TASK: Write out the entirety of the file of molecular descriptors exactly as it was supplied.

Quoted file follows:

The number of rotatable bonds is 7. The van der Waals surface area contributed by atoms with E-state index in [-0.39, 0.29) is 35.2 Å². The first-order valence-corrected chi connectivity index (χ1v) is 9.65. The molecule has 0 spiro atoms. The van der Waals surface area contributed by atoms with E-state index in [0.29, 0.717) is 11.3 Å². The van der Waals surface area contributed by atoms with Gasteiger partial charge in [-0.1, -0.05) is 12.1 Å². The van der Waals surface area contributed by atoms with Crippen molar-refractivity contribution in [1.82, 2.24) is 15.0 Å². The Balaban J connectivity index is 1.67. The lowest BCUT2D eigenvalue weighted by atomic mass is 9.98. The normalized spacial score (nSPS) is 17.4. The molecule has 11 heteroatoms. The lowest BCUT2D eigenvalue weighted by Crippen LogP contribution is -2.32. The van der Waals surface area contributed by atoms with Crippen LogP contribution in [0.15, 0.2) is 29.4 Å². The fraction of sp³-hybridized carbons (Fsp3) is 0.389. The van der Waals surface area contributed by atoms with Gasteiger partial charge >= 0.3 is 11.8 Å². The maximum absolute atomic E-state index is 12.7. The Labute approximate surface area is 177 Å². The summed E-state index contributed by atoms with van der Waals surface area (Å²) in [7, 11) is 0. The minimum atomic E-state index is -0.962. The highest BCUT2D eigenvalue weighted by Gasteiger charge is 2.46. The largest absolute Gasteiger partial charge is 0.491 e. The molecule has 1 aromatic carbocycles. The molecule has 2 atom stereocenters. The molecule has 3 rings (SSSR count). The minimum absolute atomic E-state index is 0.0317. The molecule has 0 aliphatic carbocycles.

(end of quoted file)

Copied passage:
The number of rotatable bonds is 7. The van der Waals surface area contributed by atoms with E-state index in [-0.39, 0.29) is 35.2 Å². The first-order valence-corrected chi connectivity index (χ1v) is 9.65. The molecule has 0 spiro atoms. The van der Waals surface area contributed by atoms with E-state index in [0.29, 0.717) is 11.3 Å². The van der Waals surface area contributed by atoms with Gasteiger partial charge in [-0.1, -0.05) is 12.1 Å². The van der Waals surface area contributed by atoms with Crippen molar-refractivity contribution in [1.82, 2.24) is 15.0 Å². The Balaban J connectivity index is 1.67. The lowest BCUT2D eigenvalue weighted by atomic mass is 9.98. The normalized spacial score (nSPS) is 17.4. The molecule has 11 heteroatoms. The lowest BCUT2D eigenvalue weighted by Crippen LogP contribution is -2.32. The van der Waals surface area contributed by atoms with Crippen LogP contribution in [0.15, 0.2) is 29.4 Å². The fraction of sp³-hybridized carbons (Fsp3) is 0.389. The van der Waals surface area contributed by atoms with Gasteiger partial charge >= 0.3 is 11.8 Å². The maximum absolute atomic E-state index is 12.7. The Labute approximate surface area is 177 Å². The summed E-state index contributed by atoms with van der Waals surface area (Å²) in [7, 11) is 0. The minimum atomic E-state index is -0.962. The highest BCUT2D eigenvalue weighted by Gasteiger charge is 2.46. The largest absolute Gasteiger partial charge is 0.491 e. The molecule has 1 aromatic carbocycles. The molecule has 2 atom stereocenters. The molecule has 3 rings (SSSR count). The minimum absolute atomic E-state index is 0.0317. The molecule has 0 aliphatic carbocycles.